This post is in celebration of National Read a Book Day and is part of our #BeTransformed series.
As publisher and executive director of Herald Press books, Amy Gingerich has a passion for the intersection of faith and life and helping people of all ages make sense of how they fit together. Born in Montana, raised across Iowa and Indiana, and having spent her 20s on both coasts, Amy and her family now make their home near Cleveland, Ohio.
Amy holds a bachelor’s degree from Goshen (Ind.) College and an MDiv from Pacific School of Religion in Berkeley, California. She loves spending time her husband and their two daughters, gluten-free baking, running, and, of course, curling up with a good book. To glimpse the books Amy read on her sabbatical this summer, click here.
One of the toughest packing decisions for a vacation or long weekend involves which books to take. I choose to err on the side of too many books at the expense of enough clothes. Clothes can be washed, I figure, but it’s best not to run out of books.
While some prefer to read a book cover to cover before starting a new one, that’s not my preferred method of reading. This means there are always half-finished books around the house or in the library app on my phone.
Yesterday was a pretty eclectic reading day and it looked like this:
- Early morning Bible reading: 15 minutes of reading from the book of Romans
- Midday reading in a dentist’s waiting room: 20 minutes of reading Katelyn Beaty’s new book “Celebrities for Jesus: How Personas, Platforms, and Profits Are Hurting the Church”
- Evening reading time with my family: 30 minutes reading “Black Cake,” a novel by Charmaine Wilkerson
- Audiobook listening time while canning salsa in the evening: One hour listening to the nonfiction book “The Code Breaker: Jennifer Doudna, Gene Editing, and the Future of the Human Race” by Walter Isaacson
I read fiction and nonfiction alike, as reading has the power to shape our stories and impact how we live. Reading books by authors who have a different point of view is a way to enter into their story and experience and expand my horizons. It’s a way to glimpse how others work out problems, build relationships, and experience life.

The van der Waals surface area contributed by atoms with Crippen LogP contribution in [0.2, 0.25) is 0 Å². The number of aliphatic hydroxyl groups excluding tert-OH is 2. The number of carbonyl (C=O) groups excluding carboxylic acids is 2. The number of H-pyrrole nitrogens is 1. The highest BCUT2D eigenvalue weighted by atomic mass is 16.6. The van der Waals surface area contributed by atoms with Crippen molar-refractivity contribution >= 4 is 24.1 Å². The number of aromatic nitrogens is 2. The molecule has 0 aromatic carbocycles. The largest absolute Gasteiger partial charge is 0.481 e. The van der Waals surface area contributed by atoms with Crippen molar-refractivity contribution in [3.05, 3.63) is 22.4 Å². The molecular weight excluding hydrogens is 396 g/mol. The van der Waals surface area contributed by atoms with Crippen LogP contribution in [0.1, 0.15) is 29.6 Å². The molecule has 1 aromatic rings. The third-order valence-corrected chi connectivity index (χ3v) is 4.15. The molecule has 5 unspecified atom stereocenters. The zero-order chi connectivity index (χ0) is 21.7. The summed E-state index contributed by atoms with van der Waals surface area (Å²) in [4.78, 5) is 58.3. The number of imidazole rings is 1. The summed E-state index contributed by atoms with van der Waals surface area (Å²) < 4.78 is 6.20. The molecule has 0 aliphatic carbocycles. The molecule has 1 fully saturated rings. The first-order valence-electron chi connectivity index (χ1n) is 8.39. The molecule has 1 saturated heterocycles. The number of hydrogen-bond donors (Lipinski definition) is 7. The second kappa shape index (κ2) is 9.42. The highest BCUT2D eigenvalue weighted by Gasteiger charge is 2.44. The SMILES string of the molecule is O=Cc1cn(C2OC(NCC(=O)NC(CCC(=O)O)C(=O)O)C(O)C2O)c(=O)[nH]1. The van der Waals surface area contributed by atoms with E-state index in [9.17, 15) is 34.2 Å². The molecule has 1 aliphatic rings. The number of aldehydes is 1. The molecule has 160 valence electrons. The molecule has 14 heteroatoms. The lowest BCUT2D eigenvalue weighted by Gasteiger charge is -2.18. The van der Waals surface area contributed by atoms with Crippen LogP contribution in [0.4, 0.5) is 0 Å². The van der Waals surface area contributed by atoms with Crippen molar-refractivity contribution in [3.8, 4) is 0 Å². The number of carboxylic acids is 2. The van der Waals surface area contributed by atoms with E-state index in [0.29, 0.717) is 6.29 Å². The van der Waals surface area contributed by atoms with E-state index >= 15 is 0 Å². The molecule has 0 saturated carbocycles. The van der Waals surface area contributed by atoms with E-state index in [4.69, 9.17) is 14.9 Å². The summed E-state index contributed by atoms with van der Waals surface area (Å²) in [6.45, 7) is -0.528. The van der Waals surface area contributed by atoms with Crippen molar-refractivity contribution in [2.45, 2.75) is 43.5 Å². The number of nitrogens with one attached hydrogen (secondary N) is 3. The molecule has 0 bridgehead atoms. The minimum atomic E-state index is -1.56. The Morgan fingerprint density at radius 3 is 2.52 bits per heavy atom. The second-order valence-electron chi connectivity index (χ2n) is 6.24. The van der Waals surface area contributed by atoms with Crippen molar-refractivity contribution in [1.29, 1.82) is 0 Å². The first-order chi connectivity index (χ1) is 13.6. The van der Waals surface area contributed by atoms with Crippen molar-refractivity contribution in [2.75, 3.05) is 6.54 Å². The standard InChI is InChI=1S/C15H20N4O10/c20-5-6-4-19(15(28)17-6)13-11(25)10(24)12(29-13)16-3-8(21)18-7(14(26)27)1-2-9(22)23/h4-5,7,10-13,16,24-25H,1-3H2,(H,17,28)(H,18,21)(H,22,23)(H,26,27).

For some months of 2020, I found myself unable to concentrate enough to read a book. Spending time reading is supposed to boost one’s concentration, but what about when you can’t concentrate on the book? With a pandemic unfolding around me and its subsequent pressures on work and life, I could not muster enough concentration to read a book. I would stare at a book’s pages, read a bit, and put it down. When I’d come back, I had no memory of what had been read, so I would have to go back and reread the same thing. Ultimately I put books aside for several months.
I restarted slowly with fiction that made me laugh or fiction that felt easy, titles often recommended by others at MennoMedia during our Zoom staff break times. I also spent lots of time in those months reading books aloud to my two daughters. By fall 2020, I was dipping back into reading nonfiction again, specifically reading Herald Press books for work.
This summer I had the opportunity to take a three-month sabbatical shaped largely around reading. There are so many competing titles, Anabaptist-adjacent titles, and interesting books that have been published in the last few years that I thought would strengthen my leading of MennoMedia and also allow me to decompress from day-to-day work.
Just as MennoMedia publishes books on a wide range of topics, I too decided to shape my sabbatical reading around a wide range of topics, including fiction, leadership, racism, faith formation, spiritual practices, Christian living, food and faith, and more. It was my goal that the reading, reflecting, and study I undertook in my sabbatical would allow me to personally “go deeper with … [reading, reflecting, and study] to enrich [my own] Christian faith in a complex world,” to paraphrase our MennoMedia mission statement.
It was a glorious three months, and I’m tremendously grateful to MennoMedia’s board and staff for making this happen. Spending significant time reading, reflecting on what I’ve read, and also engaging in a couple online classes helped me recenter my priorities, set better boundaries around technology in the morning (Bible before phone was a spiritual practice I picked up from a book this summer), and connect me with so many ideas.
National Read a Book Day is Tuesday, September 6. I recommend the following 12 Herald Press titles if you are looking for a good book:
- “What Is the Bible and How Do We Understand It” by Dennis R. Edwards
- “The Bible Unwrapped: Making Sense of Scripture Today” by Meghan Larissa Good
- “The Land Is Not Empty: Following Jesus in Dismantling the Doctrine of Discovery” by Sarah Augustine
- “Peanut Butter and Dragon Wings: A Mother’s Search for Grace” by Shari Zook
- “The Space Between Us: Conversations about Transforming Conflict” by Betty Pries
- “Not Quite Fine: Mental Health, Faith, and Showing Up for One Another” by Carlene Hill Byron
- “On Love and Mercy: A Social Justice Devotional” by Stephen Mattson
- “Disarmed: The Radical Life and Legacy of Michael ‘MJ’ Sharp” by Marshall King
- “Translating Your Past: Finding Meaning in Family Ancestry, Genetic Clues, and Generational Trauma” by Michelle Van Loon
- “To Be Made Well: An Invitation to Wholeness, Healing, and Hope” by Amy Julia Becker
- “Upside-Down Apocalypse: Grounding Revelation in the Gospel of Peace” by Jeremy Duncan
- “Grace Can Lead Us Home: A Christian Call to End Homelessness” by Kevin Nye
The views and opinions expressed in this blog belong to the author and are not intended to represent the views of the MC USA Executive Board or staff.
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